How enzymes provide antioxidant-rich berry juice sustainably - DSM

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How enzymes provide antioxidant-rich berry juice sustainably. The skin and flesh of colorful fruit such as cranberries, blackberries and the super-food acai ...
GLOBAL INSIGHT SERIES: FRUIT PROCESSING ENZYMES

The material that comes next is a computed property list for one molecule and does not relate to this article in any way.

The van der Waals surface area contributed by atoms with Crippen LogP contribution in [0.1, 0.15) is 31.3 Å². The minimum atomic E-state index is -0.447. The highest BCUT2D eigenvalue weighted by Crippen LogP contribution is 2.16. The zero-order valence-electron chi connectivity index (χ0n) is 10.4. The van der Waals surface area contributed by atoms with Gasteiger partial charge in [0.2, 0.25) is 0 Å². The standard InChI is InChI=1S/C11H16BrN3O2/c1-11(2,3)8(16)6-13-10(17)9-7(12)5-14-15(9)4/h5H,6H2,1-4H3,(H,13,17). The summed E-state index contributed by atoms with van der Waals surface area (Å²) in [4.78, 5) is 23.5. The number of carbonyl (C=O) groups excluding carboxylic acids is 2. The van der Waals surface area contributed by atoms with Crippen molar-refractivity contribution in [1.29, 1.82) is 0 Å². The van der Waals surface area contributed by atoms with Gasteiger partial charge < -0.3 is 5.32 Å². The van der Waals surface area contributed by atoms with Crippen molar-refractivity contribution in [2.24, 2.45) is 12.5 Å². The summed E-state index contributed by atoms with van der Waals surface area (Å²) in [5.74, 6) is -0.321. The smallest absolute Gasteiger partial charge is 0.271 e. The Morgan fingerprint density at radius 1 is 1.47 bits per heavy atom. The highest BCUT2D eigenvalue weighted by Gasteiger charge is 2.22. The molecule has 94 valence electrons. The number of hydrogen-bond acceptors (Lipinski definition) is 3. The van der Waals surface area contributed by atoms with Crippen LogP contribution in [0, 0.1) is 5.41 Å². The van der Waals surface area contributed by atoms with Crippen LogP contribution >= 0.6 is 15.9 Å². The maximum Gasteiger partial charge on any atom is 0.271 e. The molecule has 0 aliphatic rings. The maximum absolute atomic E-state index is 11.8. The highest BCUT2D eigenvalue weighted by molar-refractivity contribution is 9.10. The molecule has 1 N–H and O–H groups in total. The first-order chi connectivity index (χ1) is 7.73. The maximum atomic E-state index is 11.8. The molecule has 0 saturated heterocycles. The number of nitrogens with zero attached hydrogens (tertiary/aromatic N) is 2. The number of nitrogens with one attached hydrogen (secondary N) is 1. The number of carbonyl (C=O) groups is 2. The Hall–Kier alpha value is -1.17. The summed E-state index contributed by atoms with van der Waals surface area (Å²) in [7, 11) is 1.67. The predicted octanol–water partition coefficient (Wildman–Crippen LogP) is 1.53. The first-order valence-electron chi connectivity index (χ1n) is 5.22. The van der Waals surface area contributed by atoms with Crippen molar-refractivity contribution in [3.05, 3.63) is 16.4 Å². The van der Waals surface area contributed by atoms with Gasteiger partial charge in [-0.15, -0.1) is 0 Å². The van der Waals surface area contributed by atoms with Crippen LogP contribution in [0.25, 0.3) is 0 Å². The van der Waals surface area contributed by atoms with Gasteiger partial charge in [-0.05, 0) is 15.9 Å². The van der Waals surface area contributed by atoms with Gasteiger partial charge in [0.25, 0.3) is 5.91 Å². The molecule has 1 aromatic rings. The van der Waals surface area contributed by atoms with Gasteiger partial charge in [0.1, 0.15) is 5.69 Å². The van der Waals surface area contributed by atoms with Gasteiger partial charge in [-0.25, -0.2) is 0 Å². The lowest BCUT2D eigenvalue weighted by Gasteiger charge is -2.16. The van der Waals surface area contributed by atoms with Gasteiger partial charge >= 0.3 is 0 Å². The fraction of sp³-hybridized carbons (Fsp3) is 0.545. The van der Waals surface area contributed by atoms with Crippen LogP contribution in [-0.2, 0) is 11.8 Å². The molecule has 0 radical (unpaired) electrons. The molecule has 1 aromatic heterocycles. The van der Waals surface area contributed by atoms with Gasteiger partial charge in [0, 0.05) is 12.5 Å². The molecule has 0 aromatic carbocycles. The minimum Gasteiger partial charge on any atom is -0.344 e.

Extracting all that nature has to offer: How enzymes provide antioxidant-rich berry juice sustainably The skin and flesh of colorful fruit such as cranberries, blackberries and the super-food acai berries is rich in vitamin C as well as in natural compounds called anthocyans. As a consequence, the juice extracted from these berries is not just brightly colored, but also has a distinct flavor profile, as well as potent antioxidant properties. MAKING EVERY BERRY COUNT: INCREASING ANTIOXIDANT YIELD TO MEET CONSUMER DEMANDS The global fruit juice market is complex. Over the last several years market fluctuations have been observed resulting from innovative product launches capitalizing on the myriad of possibilities that exist with juice-based beverages. In addition, as consumers continue to think more in terms of specific functionality, convenience, affordability, and lifestyle needs rather than products juice manufacturers must ensure they are meeting these desires.1 Consumers have grown more skeptical of the intrinsic health benefits of products like orange juice, which still contain substantial amounts of sugar. At the same time, products able to make specific health claims or offer unusual flavor or nutrient profiles have continued to do well.2 Given these market conditions and the documented health benefits of antioxidants2, it is no surprise that there is an increase in the number of consumers wanting fresh, healthy juice made from blue or red berries. However, unknown to most people, when berries are simply squeezed to release their juice, only some of the antioxidants and juices are released. In order to extract more of the color special enzymes designed to breakdown the skin and tissues of these delicate fruits are needed. The added benefit of using these enzymes during juice extraction is that they also enable the release of more vitamins and anthocyans. If we consider the same amount of berries processed, manufacturers using these enzymes can double the amount of antioxidant made available in the juice, compared to not using enzymes. INSIGHT: Enzymes help more people benefit from health-giving antioxidants Including an enzymatic step during berry juice processing can increase the amount of antioxidant-rich juice produced and importantly, can increase the amount of antioxidant that is made available to consumers. Assuming that all juice producers in North America and Europe used enzymatic processing this would equal an additional 280,000 kgs of antioxidant within the juices produced. Despite the increase in consumer demand seen for antioxidant-rich acai, goji, and aronia red berry drinks, as noted above, it is not all good news for the more mainstream orange juice manufacturers where ‘added sugar’ brands dominate. Recent UK consumer media coverage has criticized these fruit juice drinks for their high sugar content and there have been recommendations that fruit juice should not count toward a person’s ‘five a day’.3 There is therefore a clear opportunity for beverage manufacturers to leverage the rich color and health benefits of red berries to create 100% juices that not only taste great but also support a balanced diet.